Remote work is loved by some and with the convenience of working from home and the many benefits flexibility appears to bring. However, less seen are some of the impacts of this shift, particularly on our confidence, communication, and the consequent explosion in speaking anxiety among leaders and professionals.

Based on the real-life experiences and case studies of executive clients and leading professionals, here we aim to share how the new online work environment is amplifying the new pandemic of both personal, social, and communication confidence.

Connection Creates Confidence

During our coaching programmes, a key principle that is proven to work is the idea that “Connection Creates Confidence.”  

Whenever executives are honing their leadership speaking skills one of the many themes we coach in, is the principle of human connection. The more we feel connected, the more we feel understood, and aligned – the more we resonate and therefore feel validated. In simple terms, the art of connection creates a positive impact loop. This virtuous upward spiral drives feelings of understanding, increased energy, well-being, and ultimately self-confidence.

In the traditional office settings, personal interactions and daily commutes fostered a sense of connection and camaraderie among colleagues. Face-to-face communication provided instant feedback and the opportunity to build relationships, contributing significantly to individual confidence. With the rise of remote work, these organic connections have become casualties of virtual communication, potentially leaving employees feeling isolated and less secure in their professional abilities.

Movement, Progress, and Positive Energy

With the majority of our routines centering on our own home, you may well fall foul of the procrastination trap. Putting off the outdoor walk or jog, or even feeling it is okay to do the gym later after work. By the time you have finished your online day – most of us are suffering from tech neck and screen eyes. That feeling of exhaustion does not lend itself to activity.

Whether it is the convenient after-work gathering or the gym on the commute back home, the post-work activity propensity is definitely on the decline. This is not to suggest that all of us are giving up our life routines but working from home certainly makes the routines significantly more challenging.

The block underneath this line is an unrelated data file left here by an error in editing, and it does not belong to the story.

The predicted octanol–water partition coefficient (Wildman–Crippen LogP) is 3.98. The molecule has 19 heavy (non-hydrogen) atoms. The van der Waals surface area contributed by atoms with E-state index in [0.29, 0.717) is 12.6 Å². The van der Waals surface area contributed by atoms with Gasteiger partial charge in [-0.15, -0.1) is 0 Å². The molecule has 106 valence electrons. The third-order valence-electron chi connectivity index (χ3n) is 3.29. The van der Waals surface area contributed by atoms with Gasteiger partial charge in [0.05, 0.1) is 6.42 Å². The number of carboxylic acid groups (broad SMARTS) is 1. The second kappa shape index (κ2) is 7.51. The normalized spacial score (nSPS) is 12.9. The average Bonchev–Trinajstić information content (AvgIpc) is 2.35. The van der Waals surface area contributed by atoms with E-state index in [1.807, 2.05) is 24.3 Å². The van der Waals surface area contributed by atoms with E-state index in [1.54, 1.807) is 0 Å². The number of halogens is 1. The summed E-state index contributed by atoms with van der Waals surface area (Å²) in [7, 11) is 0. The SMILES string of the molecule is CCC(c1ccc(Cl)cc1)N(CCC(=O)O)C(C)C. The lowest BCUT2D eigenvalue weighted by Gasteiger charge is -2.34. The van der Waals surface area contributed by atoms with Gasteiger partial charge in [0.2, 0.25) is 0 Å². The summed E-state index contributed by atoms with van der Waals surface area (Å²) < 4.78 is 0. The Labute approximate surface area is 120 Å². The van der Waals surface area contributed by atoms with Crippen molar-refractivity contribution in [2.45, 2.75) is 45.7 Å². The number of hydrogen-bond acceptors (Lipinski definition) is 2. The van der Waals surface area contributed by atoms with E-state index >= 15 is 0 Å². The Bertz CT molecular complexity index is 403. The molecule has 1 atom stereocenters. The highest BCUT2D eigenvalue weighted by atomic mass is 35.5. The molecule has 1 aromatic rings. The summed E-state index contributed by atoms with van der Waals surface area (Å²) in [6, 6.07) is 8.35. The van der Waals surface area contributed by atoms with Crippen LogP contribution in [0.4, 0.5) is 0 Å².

Movement and physical activity has long been associated with the creation of positive energy and enhanced cognitive function. So, the shift to sedentary work-from-home routines is undoubtedly contributing to a decrease in overall energy levels. The absence of daily commutes, office walks, and other forms of physical activity results in stagnant energy, impacting both mental and physical well-being.

And the key to understanding is that it is this decline in positive energy that is further exacerbating our communication anxiety as professionals and leaders in the workplace.

How Isolation of Working from Home is Fuel for the Confidence Pandemic

Working from home can bring about a sense of isolation and disconnection from the broader professional community. The absence of spontaneous water cooler conversations and impromptu collaborations may lead to a decrease in social confidence. Moreover, the lethargy that can accompany remote work may contribute to a lack of motivation and engagement, further hindering effective communication.

As social beings, humans crave connection and interaction. The rise of cuddle cafes in Japan highlights the fundamental human need for touch and its positive effects on mental well-being. In a world increasingly dominated by virtual communication, recognizing and addressing these basic human needs becomes paramount.

It is a natural progression to begin feeling anxious about connecting, furthermore presenting to people both online and in person becomes an unusual and out-of-comfort zone activity. Both for audiences and speakers leading to public speaking anxiety.

What we need to do to navigate the Confidence Pandemic

Taking action to counteract the confidence pandemic, is not just the duty of individuals but of all organisations.

Leaders must proactively cultivate opportunities for increased connection and the acquisition and practice of confidence and communication skills. This involves intentional efforts to bridge the gaps created by remote work, such as scheduling regular virtual meetings, participating in team-building activities on-site, and seeking opportunities for professional development that can ideally be delivered in person.

Additionally, recognising the importance of physical activity and incorporating movement into daily routines can contribute to a more positive and confident mindset.

The modernisation of work methods has undeniably brought about unprecedented changes in the way we communicate and connect professionally. However, the resulting confidence pandemic necessitates a conscious effort to adapt and refine our communication practices. By acknowledging the impact of these changes and actively working to bridge the gaps, individuals can foster a more confident, communicative, and connected virtual work environment.

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